Getting an Audio Plugin Created ( was RE: [audio] Call for anupdated enhanced quicktime audio library ora small audiocomplementary library!)

stephen barncard stephenREVOLUTION2 at barncard.com
Thu May 20 13:19:26 CDT 2010


Again I stress that if we try to put too much 'stuff' into this library
(read: special effects) that it will distract from getting a solid
foundation for us to build on. Rather than insisting on the inclusion of
arbitrary, possibly lower-quality reverbs and time stretchers, I would
rather see an ability to  *use plugins of at least one type from the
beginning* to narrow the focus of what really had to be made to get us "on
the air" with better, cross-platform audio control in general.

Midi is really a separate issue - and has anyone made a Quicktime Midi
external? Is there 'more in there' that can be grokked out for both
platforms? Trevor?

 Remember once one gets into the realm of special effects libraries; the
good ones are going to cost money to license. Ultimately, there's no free
lunch here. This stuff has all been done before and researched, it is not
trivial coding. Using plugins would open up a much larger world for Rev as
an AV builder (along with video enhancements in another project ). We
wouldn't need the timeline feature right away either -- and I disagree with
the other poster about their being no need for better metering as I propose:

*f18   A metering object that deals with real time display of peak levels
for x channels*

All that is available for level metering currently is the recordLevel
property, which has to be constantly polled while displaying in some kind of
progress control. It serves no purpose but to show that 'something is
happening' (which has been the basic concern of video guys for 60 years).
 It is not useful for setting levels, does not show stereo levels, and is
not available when not in record (which is exactly the time when one needs
it).

Another use for the meter input would be as a ONE-BIT input -- easily
accomplished with a simple noise source and contact closure. But I digress,
except to say there's a lot more that can be accomplished here besides
munging audio.  All this 'stuff' would be also useful for* higher speed data
collection*, something that Rev could be really good at.

It would be fast - more than enough to detect accurate taps.

I would humbly suggest that RTAS be the standard for plugins - many
inexpensive one-man shops are turning out impressive plugs and selling for 0
to 200 dollars and in most cases are cross-platform. VST could be added
later.  I don't know if audio units would be worth it, unless the rich
interface of the plugins can be shown. I've seen a lot of problems in that
area.

We need primitives for the Audio Object first.

Fud for thought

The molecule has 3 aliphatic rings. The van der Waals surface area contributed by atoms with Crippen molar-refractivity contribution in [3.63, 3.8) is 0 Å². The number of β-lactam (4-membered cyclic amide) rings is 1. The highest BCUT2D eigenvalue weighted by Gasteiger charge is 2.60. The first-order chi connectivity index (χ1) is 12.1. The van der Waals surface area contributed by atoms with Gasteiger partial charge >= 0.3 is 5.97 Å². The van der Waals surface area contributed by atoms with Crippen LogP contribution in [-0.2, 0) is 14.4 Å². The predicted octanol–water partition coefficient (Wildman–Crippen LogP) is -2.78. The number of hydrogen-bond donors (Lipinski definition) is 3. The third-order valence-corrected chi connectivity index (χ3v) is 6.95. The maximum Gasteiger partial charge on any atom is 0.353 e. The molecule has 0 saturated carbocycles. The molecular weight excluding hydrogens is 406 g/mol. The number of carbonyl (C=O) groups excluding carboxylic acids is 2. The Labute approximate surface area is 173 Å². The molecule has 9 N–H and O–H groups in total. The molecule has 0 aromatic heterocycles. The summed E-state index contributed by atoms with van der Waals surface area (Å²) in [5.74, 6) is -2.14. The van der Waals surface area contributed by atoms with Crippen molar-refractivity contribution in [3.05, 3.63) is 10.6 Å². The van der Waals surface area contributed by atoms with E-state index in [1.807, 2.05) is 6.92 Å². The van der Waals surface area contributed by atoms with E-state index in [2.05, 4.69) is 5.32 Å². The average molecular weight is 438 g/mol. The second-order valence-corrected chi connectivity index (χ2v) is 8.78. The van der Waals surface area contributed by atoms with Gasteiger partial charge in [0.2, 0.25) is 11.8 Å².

On 20 May 2010 07:52, Fred Moyer <fmoyer at aol.com> wrote:

> I've been following this thread and am very excited about the possibility
> of more audio functionality from within Rev. I am continually in need for
> these kinds of tools (mostly audio but also midi.) Here's my wishlist:
>
> - Play a sound file at a different speeds without changing pitch, while
> maintaining good sound quality. Some time shift apps sound pretty poor.
> There is a program called the Amazing Slow Downer which I think does a good
> job.
> - Fade ins/out. At present if all you need to do is fade from one song to
> another, two rev players works fine. But the splices I need to do are
> between two versions of the exact same place in the same song. I've been
> trying to do it with 2 rev players and there is usually a little bauble at
> the splice point. (Aside: I think I have a better "formula" for fades than
> the n // 100-n formula -- if anyone is interested, contact me.) One problem
> I'm experiencing is that when I play the same fade over and over, it sounds
> slightly different each time, telling me that "set the currentime of player
> x"  is probably just not rock-solid enough for what I'm doing. So what would
> be great is a fading/splicing feature that is rock-solid and is a lot finer
> than 600 units per second.
> - With one stack I'm working on, I need to "tap" to the music to record the
> timing of the notes. This is classical music that often includes lots of
> fast notes. I've tried using the mouse or keyboard to do this, but the
> resulting data is inexact. (I think the computer is doing other tasks at the
> same time and doesn't give these mouseclicks or keydowns top priority.)
> Maybe what I need is some kind of midi input (I gather that is one of the
> great things about midi -- that it doesn't matter if the computer is
> downloading emails or looking for bluetooth devices -- it is going to record
> the time of those midi events perfectly.) But if midi features are added, it
> would be great if the user doesn't need to hook up a midi keyboard to
> record; for what I need to do, just the computer keyboard and mouse should
> be sufficient.
> - EQ, reverb, limiters/compressors would be great, and a way to add 3rd
> party plugins for those wanting higher quality.
>
> Thanks.
> Fred
>
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-- 
-------------------------
Stephen Barncard
Back home in SF



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